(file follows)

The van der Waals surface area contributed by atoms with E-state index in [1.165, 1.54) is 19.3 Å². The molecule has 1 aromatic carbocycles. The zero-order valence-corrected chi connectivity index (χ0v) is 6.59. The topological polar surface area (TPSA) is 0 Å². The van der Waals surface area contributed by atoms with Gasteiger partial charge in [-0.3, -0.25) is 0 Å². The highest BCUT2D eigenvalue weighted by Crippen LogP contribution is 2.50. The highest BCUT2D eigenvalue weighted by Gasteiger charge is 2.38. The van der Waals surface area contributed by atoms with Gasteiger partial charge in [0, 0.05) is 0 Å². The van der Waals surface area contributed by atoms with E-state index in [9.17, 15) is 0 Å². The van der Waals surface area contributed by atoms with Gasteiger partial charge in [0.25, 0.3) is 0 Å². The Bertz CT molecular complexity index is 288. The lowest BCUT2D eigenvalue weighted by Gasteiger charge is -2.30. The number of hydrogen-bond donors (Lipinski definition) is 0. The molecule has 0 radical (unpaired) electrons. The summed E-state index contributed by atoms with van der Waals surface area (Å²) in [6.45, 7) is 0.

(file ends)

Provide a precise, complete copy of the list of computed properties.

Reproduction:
The van der Waals surface area contributed by atoms with E-state index in [1.165, 1.54) is 19.3 Å². The molecule has 1 aromatic carbocycles. The zero-order valence-corrected chi connectivity index (χ0v) is 6.59. The topological polar surface area (TPSA) is 0 Å². The van der Waals surface area contributed by atoms with Gasteiger partial charge in [-0.3, -0.25) is 0 Å². The highest BCUT2D eigenvalue weighted by Crippen LogP contribution is 2.50. The highest BCUT2D eigenvalue weighted by Gasteiger charge is 2.38. The van der Waals surface area contributed by atoms with Gasteiger partial charge in [0, 0.05) is 0 Å². The van der Waals surface area contributed by atoms with E-state index in [9.17, 15) is 0 Å². The van der Waals surface area contributed by atoms with Gasteiger partial charge in [0.25, 0.3) is 0 Å². The Bertz CT molecular complexity index is 288. The lowest BCUT2D eigenvalue weighted by Gasteiger charge is -2.30. The number of hydrogen-bond donors (Lipinski definition) is 0. The molecule has 0 radical (unpaired) electrons. The summed E-state index contributed by atoms with van der Waals surface area (Å²) in [6.45, 7) is 0.